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The Real Ebonics Debate: Power, Language, and the Education of African-American Children Paperback – June 17, 1998

ISBN-13: 004-6442031455 ISBN-10: 0807031453 Edition: First Printing

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Editorial Reviews

Amazon.com Review

The term "Ebonics" exploded onto the mainstream media in 1996 due to a controversial resolution by the Oakland school board recognizing Vernacular Black English in their efforts to teach their inner-city youth. This book offers some well-needed definitions and defenses of Ebonics as a legitimate language and grammar system of West African origin that should be understood by teachers. As Lisa Delpit writes, "The teacher's job is to provide access to the national 'standard' as well as to understand the language the children speak sufficiently to celebrate its beauty."

The Real Ebonics Debate details the history of Ebonics (a name combining the words "ebony" and "phonics") since 1973, including the Eurocentric bias in determining what language is and the American racism and coded media phrases that mark the debate. The book will be crucial to the understanding of this controversial issue for years to come. Along with famous essays and poetry by Toni Morrison, James Baldwin, and Paul Laurence Dunbar, the most important documents in this collection are copies of the actual Oakland Ebonics Resolution and the Ebonics Resolution Revision, which stated, "The superintendent ... shall immediately devise and implement the best possible academic program for the combining purposes of facilitating the acquisition and mastery of English language while respecting and embracing the legitimacy and the richness of the language patterns." --Eugene Holley Jr.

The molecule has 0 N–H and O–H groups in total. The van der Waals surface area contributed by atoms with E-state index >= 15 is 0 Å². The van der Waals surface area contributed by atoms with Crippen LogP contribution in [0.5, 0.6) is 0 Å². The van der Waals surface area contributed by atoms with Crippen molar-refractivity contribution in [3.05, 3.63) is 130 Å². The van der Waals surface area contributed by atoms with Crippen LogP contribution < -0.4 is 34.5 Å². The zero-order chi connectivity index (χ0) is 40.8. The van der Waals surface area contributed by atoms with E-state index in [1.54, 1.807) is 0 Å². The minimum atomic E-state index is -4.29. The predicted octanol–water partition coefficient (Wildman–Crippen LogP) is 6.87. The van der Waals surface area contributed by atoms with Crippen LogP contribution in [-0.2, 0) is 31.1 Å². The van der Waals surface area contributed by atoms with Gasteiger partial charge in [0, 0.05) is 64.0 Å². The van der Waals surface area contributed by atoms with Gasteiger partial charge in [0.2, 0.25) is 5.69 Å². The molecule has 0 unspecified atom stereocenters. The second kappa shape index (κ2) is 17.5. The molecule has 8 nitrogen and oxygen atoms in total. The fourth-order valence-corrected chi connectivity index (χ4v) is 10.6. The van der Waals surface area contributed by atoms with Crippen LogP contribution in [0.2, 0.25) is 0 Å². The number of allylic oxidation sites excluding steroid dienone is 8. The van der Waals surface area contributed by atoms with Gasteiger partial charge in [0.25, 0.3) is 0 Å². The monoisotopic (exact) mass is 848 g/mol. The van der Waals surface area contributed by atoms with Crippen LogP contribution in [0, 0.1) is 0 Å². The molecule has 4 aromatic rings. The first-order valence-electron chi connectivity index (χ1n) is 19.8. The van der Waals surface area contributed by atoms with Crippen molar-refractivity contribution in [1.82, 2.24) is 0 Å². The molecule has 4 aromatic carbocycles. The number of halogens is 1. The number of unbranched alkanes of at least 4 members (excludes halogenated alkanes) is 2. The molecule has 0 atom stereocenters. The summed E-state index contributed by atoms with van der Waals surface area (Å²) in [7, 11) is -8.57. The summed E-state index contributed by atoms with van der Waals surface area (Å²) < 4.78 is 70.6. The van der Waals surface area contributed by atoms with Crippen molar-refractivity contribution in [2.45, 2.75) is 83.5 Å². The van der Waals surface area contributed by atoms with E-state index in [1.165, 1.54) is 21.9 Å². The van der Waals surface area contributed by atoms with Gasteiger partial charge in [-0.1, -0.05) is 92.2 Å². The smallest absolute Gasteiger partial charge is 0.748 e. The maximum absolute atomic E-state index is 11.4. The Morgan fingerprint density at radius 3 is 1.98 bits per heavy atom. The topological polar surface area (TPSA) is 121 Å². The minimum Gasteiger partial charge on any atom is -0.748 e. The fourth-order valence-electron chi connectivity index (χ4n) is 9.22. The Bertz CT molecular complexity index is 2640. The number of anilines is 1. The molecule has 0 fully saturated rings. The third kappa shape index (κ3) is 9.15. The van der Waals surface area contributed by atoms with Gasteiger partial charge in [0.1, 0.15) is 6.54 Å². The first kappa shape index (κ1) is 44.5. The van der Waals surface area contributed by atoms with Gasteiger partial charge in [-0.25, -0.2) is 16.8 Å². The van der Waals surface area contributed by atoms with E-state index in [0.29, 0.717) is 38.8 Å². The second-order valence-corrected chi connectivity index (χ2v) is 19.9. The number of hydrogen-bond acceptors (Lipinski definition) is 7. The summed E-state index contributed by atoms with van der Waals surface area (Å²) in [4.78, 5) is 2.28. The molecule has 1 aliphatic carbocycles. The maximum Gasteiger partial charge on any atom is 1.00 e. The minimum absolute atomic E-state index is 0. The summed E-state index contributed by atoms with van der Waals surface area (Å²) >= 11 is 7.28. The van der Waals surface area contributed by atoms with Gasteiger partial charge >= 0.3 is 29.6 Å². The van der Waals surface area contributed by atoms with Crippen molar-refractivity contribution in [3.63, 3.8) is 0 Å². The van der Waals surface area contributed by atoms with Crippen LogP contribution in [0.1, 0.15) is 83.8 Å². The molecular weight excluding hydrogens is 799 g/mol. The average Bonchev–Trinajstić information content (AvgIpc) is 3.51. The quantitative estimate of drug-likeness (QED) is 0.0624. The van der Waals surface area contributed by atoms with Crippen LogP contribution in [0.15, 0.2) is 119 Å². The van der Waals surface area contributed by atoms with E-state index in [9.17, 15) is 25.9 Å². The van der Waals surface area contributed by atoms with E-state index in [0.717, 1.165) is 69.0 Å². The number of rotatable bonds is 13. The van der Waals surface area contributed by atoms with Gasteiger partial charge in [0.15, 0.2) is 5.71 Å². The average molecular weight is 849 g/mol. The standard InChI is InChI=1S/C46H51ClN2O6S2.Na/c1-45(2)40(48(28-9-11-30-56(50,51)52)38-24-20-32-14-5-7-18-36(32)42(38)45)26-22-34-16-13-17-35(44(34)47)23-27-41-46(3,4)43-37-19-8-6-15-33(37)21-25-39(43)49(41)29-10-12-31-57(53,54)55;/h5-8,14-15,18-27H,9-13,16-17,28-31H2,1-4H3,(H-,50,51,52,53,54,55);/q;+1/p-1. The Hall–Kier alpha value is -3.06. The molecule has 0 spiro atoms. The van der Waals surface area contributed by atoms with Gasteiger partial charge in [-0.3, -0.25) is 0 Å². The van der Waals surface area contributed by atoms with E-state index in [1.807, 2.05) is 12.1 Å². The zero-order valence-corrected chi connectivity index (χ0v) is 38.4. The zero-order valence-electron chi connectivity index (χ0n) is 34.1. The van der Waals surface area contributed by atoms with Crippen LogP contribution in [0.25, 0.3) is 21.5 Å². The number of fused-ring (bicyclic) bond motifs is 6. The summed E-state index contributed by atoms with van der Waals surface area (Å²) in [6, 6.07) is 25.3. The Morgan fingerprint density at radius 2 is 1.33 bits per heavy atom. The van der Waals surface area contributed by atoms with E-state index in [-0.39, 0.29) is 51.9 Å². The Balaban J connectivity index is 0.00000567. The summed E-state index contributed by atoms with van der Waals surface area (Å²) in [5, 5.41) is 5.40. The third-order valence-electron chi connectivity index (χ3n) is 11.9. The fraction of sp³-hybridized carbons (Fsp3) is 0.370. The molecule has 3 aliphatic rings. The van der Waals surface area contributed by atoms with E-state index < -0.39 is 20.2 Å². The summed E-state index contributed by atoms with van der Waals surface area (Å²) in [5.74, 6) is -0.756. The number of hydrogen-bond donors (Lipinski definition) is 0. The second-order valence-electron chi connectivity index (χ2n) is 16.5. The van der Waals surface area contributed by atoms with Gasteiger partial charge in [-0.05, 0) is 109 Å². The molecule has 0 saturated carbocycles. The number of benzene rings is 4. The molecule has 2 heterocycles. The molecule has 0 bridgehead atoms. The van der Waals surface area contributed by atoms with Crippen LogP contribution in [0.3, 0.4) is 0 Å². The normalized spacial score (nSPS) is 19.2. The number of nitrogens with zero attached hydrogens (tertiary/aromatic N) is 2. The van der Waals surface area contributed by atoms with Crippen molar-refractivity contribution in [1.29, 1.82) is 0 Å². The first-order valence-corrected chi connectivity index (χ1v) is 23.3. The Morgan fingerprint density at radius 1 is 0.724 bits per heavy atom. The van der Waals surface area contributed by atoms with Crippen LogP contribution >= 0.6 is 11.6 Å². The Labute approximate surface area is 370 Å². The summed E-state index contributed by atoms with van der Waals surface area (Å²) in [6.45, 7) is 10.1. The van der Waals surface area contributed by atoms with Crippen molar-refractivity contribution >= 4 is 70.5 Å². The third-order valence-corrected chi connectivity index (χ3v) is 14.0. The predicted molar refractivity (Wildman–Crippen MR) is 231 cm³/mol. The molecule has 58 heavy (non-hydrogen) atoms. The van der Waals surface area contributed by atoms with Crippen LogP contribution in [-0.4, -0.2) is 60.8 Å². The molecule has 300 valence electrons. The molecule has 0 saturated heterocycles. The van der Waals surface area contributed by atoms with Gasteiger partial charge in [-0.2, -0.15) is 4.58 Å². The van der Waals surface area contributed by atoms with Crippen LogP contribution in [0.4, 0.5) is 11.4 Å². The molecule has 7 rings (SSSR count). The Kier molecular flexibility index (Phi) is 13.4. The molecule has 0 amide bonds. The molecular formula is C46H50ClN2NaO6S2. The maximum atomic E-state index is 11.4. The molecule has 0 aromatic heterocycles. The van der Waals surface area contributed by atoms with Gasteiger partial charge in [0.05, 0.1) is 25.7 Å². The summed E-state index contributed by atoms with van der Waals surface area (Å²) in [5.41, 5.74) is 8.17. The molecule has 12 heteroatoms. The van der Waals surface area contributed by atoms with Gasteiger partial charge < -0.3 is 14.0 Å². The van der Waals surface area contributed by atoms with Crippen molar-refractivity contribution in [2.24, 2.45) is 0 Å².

From School Library Journal

YA-Perry and Delpit invited a dozen scholars and practicing classroom teachers to contribute essays on the topic of "Power, Language, and the Education of African-American Children." In addition to these contributors, the editors include pieces by James Baldwin and Paul Laurence Dunbar; relevant full-text resolutions and policies from the Oakland, CA, school board, whose Ebonics Resolution in 1996 opened a national debate; and interviews. After setting the scene, the book is divided into sections that examine the role language plays in a developing student's life and in the power structure of the society; how teachers have used their own language skills (which include listening and understanding as well as speaking and correcting) to enfranchise their students; the ways white America has interpreted the use of Ebonics among African-American children and in adult culture; and when, where, how, and perhaps why journalists across the country misrepresented the Oakland Ebonics Resolution. This is a powerful, accessible and valuable volume not only for teachers and those who hold themselves to the duty of providing educational opportunity for all American children, but also for teens who are looking to understand their own language experiences and those of their classmates.
Francisca Goldsmith, Berkeley Public Library, CA
Copyright 1998 Reed Business Information, Inc.
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Product Details

  • Paperback: 242 pages
  • Publisher: Beacon Press; First Printing edition (June 17, 1998)
  • Language: English
  • ISBN-10: 0807031453
  • ISBN-13: 978-0807031452
  • Product Dimensions: 6 x 0.5 x 9 inches